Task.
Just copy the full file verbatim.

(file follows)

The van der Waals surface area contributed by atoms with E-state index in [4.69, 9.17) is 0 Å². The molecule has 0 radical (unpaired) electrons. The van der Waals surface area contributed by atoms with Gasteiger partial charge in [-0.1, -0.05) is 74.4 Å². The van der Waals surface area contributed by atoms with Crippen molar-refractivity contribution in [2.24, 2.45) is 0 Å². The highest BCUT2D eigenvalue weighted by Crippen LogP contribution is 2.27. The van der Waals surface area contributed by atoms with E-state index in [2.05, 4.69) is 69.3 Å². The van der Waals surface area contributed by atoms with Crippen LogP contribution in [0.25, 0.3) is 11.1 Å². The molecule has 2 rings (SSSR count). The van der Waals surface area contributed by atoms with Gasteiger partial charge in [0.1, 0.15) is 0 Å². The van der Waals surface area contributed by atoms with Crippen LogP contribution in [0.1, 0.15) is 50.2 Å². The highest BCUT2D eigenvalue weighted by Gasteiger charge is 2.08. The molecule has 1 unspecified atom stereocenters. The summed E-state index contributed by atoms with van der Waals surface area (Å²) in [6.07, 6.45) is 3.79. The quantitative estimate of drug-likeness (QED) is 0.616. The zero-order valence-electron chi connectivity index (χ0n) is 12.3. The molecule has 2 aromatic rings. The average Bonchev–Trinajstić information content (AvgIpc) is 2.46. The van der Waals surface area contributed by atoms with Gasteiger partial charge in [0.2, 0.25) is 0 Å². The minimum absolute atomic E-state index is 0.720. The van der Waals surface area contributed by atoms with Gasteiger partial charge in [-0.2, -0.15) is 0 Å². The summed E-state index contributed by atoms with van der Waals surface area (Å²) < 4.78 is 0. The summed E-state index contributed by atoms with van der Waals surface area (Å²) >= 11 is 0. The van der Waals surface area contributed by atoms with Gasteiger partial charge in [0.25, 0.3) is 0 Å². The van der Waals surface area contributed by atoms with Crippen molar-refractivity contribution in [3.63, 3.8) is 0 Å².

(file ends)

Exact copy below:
The van der Waals surface area contributed by atoms with E-state index in [4.69, 9.17) is 0 Å². The molecule has 0 radical (unpaired) electrons. The van der Waals surface area contributed by atoms with Gasteiger partial charge in [-0.1, -0.05) is 74.4 Å². The van der Waals surface area contributed by atoms with Crippen molar-refractivity contribution in [2.24, 2.45) is 0 Å². The highest BCUT2D eigenvalue weighted by Crippen LogP contribution is 2.27. The van der Waals surface area contributed by atoms with E-state index in [2.05, 4.69) is 69.3 Å². The van der Waals surface area contributed by atoms with Crippen LogP contribution in [0.25, 0.3) is 11.1 Å². The molecule has 2 rings (SSSR count). The van der Waals surface area contributed by atoms with Gasteiger partial charge in [0.1, 0.15) is 0 Å². The van der Waals surface area contributed by atoms with Crippen LogP contribution in [0.1, 0.15) is 50.2 Å². The highest BCUT2D eigenvalue weighted by Gasteiger charge is 2.08. The molecule has 1 unspecified atom stereocenters. The summed E-state index contributed by atoms with van der Waals surface area (Å²) in [6.07, 6.45) is 3.79. The quantitative estimate of drug-likeness (QED) is 0.616. The zero-order valence-electron chi connectivity index (χ0n) is 12.3. The molecule has 2 aromatic rings. The average Bonchev–Trinajstić information content (AvgIpc) is 2.46. The van der Waals surface area contributed by atoms with Gasteiger partial charge in [0.2, 0.25) is 0 Å². The minimum absolute atomic E-state index is 0.720. The van der Waals surface area contributed by atoms with Gasteiger partial charge in [-0.2, -0.15) is 0 Å². The summed E-state index contributed by atoms with van der Waals surface area (Å²) < 4.78 is 0. The summed E-state index contributed by atoms with van der Waals surface area (Å²) >= 11 is 0. The van der Waals surface area contributed by atoms with Gasteiger partial charge in [0.25, 0.3) is 0 Å². The van der Waals surface area contributed by atoms with Crippen molar-refractivity contribution in [3.63, 3.8) is 0 Å².